Paid leave is an increasingly popular and important issue in the United States. The problems associated with not having a national paid leave policy in the U.S. were clearly evidenced during the COVID-19 pandemic. As congressional leaders currently debate implementing a federal paid parental leave policy, it is important to reflect on the benefits of paid leave for society and how to design paid parental leave policies that will work for American workers.
The benefits of paid parental leave are well-known. Paid leave is associated with better health for parents and children, greater father involvement, and stronger coparenting relationships. Paid leave also helps businesses attract and retain productive employees. Paid leave may also facilitate greater gender equality within the U.S. Despite these benefits, workers are often discouraged from using leave due to our work-first culture. Specifically, taking leave signals that workers are less committed to their jobs, resulting in workers being stigmatized and penalized for taking leave.
While implementing a national paid parental leave policy is essential and long overdue, such a policy will only be useful if workers actually use paid leave and are not penalized for doing so. In a recent study published in Social Science Research, we sought to identify aspects of leave policy design and workplace culture that reduce the stigma associated with leave-taking. We conducted a survey experiment involving approximately 1,700 participants. We presented participants with an HR form detailing an employee’s inquiry about taking paid leave for the birth of a new child, and manipulated various aspects of the leave policy that the worker had had access to (length of leave offered, amount of wage replacement, whether the policy is a “parental” or gender-specific leave policy, and whether the policy is a state or company policy) and whether the workplace culture was supportive of leave-taking. Participants then reported on their perceptions of the leave-taking employee’s commitment to their job.
We find that both mothers and fathers experience a commitment penalty for taking paid parental leave, and penalties are higher when parents take longer leave. But, we find that perceived commitment varies by context. When paid leave is taken in a more supportive context – specifically when parents receive longer periods of paid leave and higher pay while on leave – perceived commitment is higher. Favorable leave policies may signal that organizations are willing to support their employees, which may in turn increase employee commitment. We find that perceived commitment is higher in organizations with favorable leave policies for all workers, regardless of workers’ leave-taking behaviors. As such, implementing better paid leave policies could help change our perceptions of workers.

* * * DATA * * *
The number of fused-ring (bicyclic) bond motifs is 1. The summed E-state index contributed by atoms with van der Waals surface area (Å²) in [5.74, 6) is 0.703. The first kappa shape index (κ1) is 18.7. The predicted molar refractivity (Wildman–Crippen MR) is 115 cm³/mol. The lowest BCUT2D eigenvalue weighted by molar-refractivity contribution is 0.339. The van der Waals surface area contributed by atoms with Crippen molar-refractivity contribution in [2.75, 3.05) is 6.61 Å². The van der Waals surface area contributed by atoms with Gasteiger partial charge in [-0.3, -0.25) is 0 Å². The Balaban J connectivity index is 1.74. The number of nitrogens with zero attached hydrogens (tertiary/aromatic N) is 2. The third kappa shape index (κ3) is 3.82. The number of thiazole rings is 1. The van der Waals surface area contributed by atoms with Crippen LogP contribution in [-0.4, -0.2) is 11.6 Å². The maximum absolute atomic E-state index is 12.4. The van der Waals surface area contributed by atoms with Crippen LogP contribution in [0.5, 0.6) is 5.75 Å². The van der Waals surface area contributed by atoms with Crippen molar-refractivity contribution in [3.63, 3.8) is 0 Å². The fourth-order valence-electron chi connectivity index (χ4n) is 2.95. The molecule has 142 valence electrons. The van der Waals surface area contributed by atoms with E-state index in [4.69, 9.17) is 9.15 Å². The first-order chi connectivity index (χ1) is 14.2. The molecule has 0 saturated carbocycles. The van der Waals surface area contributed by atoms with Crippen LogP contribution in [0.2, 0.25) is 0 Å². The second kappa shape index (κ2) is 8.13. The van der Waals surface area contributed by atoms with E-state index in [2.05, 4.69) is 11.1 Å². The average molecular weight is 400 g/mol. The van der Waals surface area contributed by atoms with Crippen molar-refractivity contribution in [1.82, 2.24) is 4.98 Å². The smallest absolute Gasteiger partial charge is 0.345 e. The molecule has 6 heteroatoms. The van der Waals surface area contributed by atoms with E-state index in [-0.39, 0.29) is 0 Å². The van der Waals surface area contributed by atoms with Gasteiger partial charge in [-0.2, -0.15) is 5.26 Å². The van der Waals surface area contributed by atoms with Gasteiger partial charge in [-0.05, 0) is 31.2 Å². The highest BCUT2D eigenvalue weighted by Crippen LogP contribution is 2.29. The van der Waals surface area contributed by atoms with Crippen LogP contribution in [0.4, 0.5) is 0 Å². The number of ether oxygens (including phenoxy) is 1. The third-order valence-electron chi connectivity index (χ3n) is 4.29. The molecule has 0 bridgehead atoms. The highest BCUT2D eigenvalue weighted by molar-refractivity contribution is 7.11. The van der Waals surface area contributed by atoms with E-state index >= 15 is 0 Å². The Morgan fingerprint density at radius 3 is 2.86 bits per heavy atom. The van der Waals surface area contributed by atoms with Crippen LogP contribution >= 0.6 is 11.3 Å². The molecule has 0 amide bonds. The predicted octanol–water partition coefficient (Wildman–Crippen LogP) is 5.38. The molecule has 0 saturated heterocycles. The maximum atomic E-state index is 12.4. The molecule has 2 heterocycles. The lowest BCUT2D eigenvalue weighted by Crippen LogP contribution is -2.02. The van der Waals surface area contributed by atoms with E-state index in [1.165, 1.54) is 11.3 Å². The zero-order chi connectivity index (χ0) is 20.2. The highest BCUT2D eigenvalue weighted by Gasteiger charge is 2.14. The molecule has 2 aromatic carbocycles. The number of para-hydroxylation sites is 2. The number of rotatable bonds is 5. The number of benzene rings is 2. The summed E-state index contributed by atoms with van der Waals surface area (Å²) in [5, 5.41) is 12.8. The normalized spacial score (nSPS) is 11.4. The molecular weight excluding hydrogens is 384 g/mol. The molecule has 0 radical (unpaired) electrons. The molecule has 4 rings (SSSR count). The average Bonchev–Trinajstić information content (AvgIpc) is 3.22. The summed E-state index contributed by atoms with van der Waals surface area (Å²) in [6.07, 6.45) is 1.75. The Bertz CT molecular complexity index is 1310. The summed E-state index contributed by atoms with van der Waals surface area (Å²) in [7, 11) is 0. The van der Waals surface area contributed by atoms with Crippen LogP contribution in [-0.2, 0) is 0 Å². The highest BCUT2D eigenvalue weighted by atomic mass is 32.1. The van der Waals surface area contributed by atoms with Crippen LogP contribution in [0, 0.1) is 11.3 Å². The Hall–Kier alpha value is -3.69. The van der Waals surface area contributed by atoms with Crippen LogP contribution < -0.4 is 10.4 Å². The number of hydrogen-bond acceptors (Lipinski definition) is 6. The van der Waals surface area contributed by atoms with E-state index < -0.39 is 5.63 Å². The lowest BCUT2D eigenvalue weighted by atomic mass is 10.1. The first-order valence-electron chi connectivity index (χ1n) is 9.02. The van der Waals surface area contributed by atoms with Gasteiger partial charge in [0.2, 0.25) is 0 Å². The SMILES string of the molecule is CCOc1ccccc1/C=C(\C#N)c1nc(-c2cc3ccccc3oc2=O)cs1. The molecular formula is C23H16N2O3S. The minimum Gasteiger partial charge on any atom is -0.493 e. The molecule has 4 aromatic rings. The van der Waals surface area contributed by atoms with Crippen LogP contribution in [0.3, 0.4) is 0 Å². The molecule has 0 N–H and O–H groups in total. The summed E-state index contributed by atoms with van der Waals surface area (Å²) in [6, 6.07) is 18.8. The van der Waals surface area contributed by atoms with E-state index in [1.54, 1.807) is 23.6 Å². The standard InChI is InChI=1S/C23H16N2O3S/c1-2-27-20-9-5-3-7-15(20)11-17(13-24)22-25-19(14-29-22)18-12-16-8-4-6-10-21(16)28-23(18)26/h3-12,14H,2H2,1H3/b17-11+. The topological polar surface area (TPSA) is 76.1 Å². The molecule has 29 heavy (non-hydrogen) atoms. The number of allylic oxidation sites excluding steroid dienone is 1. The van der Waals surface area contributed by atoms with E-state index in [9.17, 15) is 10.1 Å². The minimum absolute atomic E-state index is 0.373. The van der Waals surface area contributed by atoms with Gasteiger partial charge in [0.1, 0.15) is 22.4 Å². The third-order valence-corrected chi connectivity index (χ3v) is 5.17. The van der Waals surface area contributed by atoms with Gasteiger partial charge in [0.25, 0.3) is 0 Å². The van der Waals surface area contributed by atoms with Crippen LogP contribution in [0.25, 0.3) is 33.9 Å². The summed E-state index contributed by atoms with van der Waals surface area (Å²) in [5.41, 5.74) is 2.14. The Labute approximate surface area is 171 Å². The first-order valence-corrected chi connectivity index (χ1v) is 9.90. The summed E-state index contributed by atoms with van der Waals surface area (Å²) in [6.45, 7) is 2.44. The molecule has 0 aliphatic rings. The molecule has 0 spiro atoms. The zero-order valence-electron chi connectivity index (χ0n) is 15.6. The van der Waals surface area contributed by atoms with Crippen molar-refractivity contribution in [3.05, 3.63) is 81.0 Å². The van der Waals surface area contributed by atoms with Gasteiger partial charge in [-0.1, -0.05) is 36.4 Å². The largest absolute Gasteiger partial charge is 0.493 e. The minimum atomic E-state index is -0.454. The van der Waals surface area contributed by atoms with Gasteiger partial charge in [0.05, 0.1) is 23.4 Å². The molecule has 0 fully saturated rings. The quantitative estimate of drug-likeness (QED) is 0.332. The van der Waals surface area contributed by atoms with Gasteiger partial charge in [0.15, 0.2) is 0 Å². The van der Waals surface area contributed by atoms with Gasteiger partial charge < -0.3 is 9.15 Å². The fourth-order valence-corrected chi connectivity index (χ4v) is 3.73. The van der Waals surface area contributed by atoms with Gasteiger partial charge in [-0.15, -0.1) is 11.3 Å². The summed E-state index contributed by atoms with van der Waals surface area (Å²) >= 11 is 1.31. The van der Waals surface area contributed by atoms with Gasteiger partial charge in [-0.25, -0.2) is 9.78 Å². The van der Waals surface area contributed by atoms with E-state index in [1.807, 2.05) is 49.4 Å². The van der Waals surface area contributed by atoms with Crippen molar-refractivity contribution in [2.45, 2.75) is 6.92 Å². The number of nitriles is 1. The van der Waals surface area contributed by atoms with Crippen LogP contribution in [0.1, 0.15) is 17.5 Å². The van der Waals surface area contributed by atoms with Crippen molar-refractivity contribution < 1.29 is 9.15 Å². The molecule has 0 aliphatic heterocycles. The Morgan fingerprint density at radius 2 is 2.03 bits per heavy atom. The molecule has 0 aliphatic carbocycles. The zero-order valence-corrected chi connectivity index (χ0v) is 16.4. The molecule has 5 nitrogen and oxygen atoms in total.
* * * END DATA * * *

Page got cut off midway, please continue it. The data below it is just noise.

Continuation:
We also find that perceived commitment is higher for fathers when there is a specific paternity leave policy and workplaces support leave-taking. Because fathers are less likely to take leave and may be uniquely penalized for valuing family over work, organizational context is particularly key for increasing the acceptance of fathers’ leave-taking. However, because favorable leave policies have a larger effect on perceived commitment for fathers than mothers, these policies actually exacerbate gender gaps in perceived commitment. That is, the gender gap in perceived commitment is greater within organizations with better leave policies than in organizations with less favorable leave policies. While this unintended consequence is concerning, more favorable leave policies may still help facilitate greater gender equality over the long-term if these policies encourage and enable more fathers to take leave and be engaged in their family life.
Passing a national paid leave policy is essential for providing needed support to millions of Americans who have caregiving responsibilities yet currently lack access to leave. Based on our experiment, relatively low wage replacement for some workers (as low as 66%) in the national proposal may affect perceived commitment. The lack of leave specific for fathers may also have the unintended consequence of perpetuating the idea that leave policies are for women and not men. As such, we must continue to not only increase access to leave, but to design policies and change the culture surrounding leave to enable more workers to take leave when needed and without penalty. By doing so, the benefits of paid leave for families, companies, and society can be better realized.
Richard J. Petts is a Professor of Sociology at Ball State University. You can read more about his research at www.richardpetts.com and can follow him on Twitter @pettsric.
Trenton D. Mize is an Assistant Professor of Sociology at Purdue University. You can read more about his research at www.trentonmize.com and can follow him on Twitter @MizeTrenton.
Gayle Kaufman is Nancy and Erwin Maddrey Professor of Sociology and Gender & Sexuality Studies at Davidson College. You can read more about their research at www.gaylekaufman.com and can follow them on Twitter @gakaufman22.